The Paralympian was also given a three-year suspended term by judge Thokozile Masipa for an unrelated firearms charge... Read more...
22nd Dec 2012 11:24am | By Dea Birkett
I’m trying to stay upright, but it’s hard. A big kite is attached to my waist on a harness, and I’m bobbing in the North Atlantic Sea like a giant cork.
Even in my wetsuit, I’m freezing cold and my fingers feel akin to the contents of a frost-crusted box of fishfingers. The wind is so fierce that the seagulls are practically flying backwards.
Achill Island, part of County Mayo in western Ireland, is a wild place. On its west coast, the two-mile long, broad, sandy Keel Beach is framed by a trio of treeless mountains and the dark Minaun Cliffs. Rain clouds blow towards the island, across the ocean, in an almost constant threat of bad weather – but the same wind blows in plenty of visitors. In the blustery winter months, kitesurfers arrive on Achill from all over the world to do battle with the Atlantic waves.
That’s why I’m here, learning to kitesurf with Francois Colussi, a 34-year-old Frenchman who blew into Achill himself three years ago, took over a local bar in the foothills of Slievemore mountain, and turned it into a kitesurfing school, hostel and pizza restaurant called Pure Magic.
“Ireland is well-known for its big, big swell,” says Colussi, forcing his fingers through salt-stiffened hair. “Kitesurfing is playing with these waves; it’s like a symphony of the waves and the rider.” The Kite Surf Pro World Cup this October attracted over 30 world-class kitesurfers to Achill’s stormy seas, firmly planting this small island on the sport’s map. But you don’t have to be a professional athlete to kitesurf in Keel. “It’s one of the most extreme sports, but the most accessible. It’s much easier that surfing or windsurfing. You can learn in a weekend,” Colussi assures me. “You don’t need huge upper body strength – you’re powered by the wind.”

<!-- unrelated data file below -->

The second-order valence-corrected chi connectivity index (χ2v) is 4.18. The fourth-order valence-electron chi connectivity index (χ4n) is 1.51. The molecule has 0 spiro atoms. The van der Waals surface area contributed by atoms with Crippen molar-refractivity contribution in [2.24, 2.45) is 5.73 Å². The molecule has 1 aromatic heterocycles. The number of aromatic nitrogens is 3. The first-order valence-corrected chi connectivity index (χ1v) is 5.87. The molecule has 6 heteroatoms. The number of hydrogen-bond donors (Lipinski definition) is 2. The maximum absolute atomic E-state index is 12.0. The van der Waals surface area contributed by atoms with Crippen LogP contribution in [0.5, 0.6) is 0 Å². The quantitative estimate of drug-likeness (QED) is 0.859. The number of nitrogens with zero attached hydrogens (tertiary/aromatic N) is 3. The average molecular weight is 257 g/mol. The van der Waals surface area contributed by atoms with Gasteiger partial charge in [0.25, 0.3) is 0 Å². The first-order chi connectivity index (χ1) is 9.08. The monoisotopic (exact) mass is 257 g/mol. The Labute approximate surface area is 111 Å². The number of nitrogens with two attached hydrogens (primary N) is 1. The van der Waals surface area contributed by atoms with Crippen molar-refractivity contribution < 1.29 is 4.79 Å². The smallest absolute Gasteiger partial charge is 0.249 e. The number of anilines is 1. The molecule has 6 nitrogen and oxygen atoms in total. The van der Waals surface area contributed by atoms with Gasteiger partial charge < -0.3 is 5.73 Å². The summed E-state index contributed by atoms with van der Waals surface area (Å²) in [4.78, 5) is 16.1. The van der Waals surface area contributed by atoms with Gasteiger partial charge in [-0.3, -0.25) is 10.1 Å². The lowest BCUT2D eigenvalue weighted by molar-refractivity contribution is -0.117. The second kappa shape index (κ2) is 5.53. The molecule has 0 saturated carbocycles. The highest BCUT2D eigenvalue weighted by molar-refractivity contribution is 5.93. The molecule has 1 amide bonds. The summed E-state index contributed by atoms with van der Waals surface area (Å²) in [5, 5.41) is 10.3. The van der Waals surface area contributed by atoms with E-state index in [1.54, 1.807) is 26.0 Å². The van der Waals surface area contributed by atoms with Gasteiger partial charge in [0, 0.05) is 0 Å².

I begin with a trainer kite on land. It only measures 2.5sqm, but still threatens to lift me up into the air and dump me back down on the sea-hardened sand. Colussi hugs me from behind, guiding my arms with his hands, showing me how to use the lines, pulling them in and out to make the kite dive and rise in a figure of eight. “Ninety-five per cent of kitesurfing is how to fly the kite,” he says. “It’s like learning to dance, and the kite is your partner. At first, you don’t know when to lean forward a little, to take one step back, to take a step forward.”